For those of you who have not had children, did not nurse, or simply did not experience lactational amenorrhoea (delayed return of menses while nursing), I will simply say that it is a nice perk to nursing. It truly is carefree and convenient to not have to worry about your period and know that it is NATURAL (as opposed to pharmaceutical) suppression, subhanAllah.
However, the obstetrician for my second birth said it best when he told me, "Use the lactational amenorrhoea method only so much as you are not devastated should you find yourself pregnant again."
For me nursing seems to delay my next pregnancy by 8 to 12 months, but not much beyond that. This is true even though I did not experience my menses while nursing seven of the eight children. Here is my history with this, to help you understand:
1. My menses returned 12 months after my first birth, at the same time baby self-weaned from my breast. I became pregnant during the month after this one menses.
2. My menses never returned after my second birth, as I became pregnant while nursing when the baby was about 10 months old. I continued nursing her until about 15 months, when she self-weaned. Interestingly, I did not realize I was pregnant with the third until she kicked (about four months pregnant) since I had no classic signs of pregnancy (no menses missed, and was still nursing so no sore breasts).
3. My menses never returned after my third birth, as I became pregnant while nursing when the baby was about 10 months old. I continued nursing her until about 16 months, when she self-weaned.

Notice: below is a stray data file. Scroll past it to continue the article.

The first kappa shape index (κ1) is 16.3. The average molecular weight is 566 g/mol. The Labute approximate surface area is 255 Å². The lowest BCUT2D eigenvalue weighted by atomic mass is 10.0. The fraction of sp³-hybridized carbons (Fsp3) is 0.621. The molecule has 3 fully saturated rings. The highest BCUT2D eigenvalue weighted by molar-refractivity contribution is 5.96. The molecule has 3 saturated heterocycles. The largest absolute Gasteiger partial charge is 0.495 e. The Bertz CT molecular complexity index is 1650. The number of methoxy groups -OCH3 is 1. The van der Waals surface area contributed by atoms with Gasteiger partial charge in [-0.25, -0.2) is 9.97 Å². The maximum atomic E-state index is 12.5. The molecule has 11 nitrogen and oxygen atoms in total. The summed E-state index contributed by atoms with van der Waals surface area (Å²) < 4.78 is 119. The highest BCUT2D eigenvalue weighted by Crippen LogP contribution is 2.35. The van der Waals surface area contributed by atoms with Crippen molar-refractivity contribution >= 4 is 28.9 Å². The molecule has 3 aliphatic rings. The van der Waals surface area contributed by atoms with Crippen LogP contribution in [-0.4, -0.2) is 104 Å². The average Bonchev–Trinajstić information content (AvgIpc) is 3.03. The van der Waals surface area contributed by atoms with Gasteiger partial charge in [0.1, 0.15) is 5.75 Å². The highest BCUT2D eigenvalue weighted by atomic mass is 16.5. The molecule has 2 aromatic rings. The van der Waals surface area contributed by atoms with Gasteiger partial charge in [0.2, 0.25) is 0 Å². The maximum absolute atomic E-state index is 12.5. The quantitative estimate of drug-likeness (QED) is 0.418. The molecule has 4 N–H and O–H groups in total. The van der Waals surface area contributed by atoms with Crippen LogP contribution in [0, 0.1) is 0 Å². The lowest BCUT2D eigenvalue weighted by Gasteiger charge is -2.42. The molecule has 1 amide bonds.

4. My menses never returned after my fourth birth, as I became pregnant while nursing when the baby was about 18 months old. I continued nursing him until about 23 months, when I weaned him.
5. My menses returned about 12 months after my fifth birth. I did not become pregnant as I was divorced from my husband very soon after his birth. I continued nursing him until about 26 months, when he self-weaned.
6. Strange to me, my menses returned right away after my sixth birth. I just attributed that to having a new husband, but the strange pattern did not recur with our subsequent children. I became pregnant while nursing when the baby was about 16 months old (I probably would have conceived sooner, except that my husband and I were residing in different countries at the time and I only saw him every few months). I continued nursing him throughout the entire pregnancy until about 25 months, when he self-weaned. He tandem nursed with his younger brother for about one month.
7. Menses never returned after my seventh birth, as I became pregnant while nursing when the baby was about 8 months old. I continued nursing him until about 15 months, when he self-weaned.
8. My menses has not returned since the birth of my eighth baby, 9 1/2 months ago. I am not pregnant, that I know of, but wouldn't be surprised if I turn up pregnant in the next few months or so. Allahu alim.
So in conclusion, it is entirely possible and probable to conceive while nursing, even if the menses has not returned. It is not a method to rely on, however, it does seem to allow for "adequate" spacing of pregnancies. At least in my case and in my opinion of "adequate," and Allah knows best.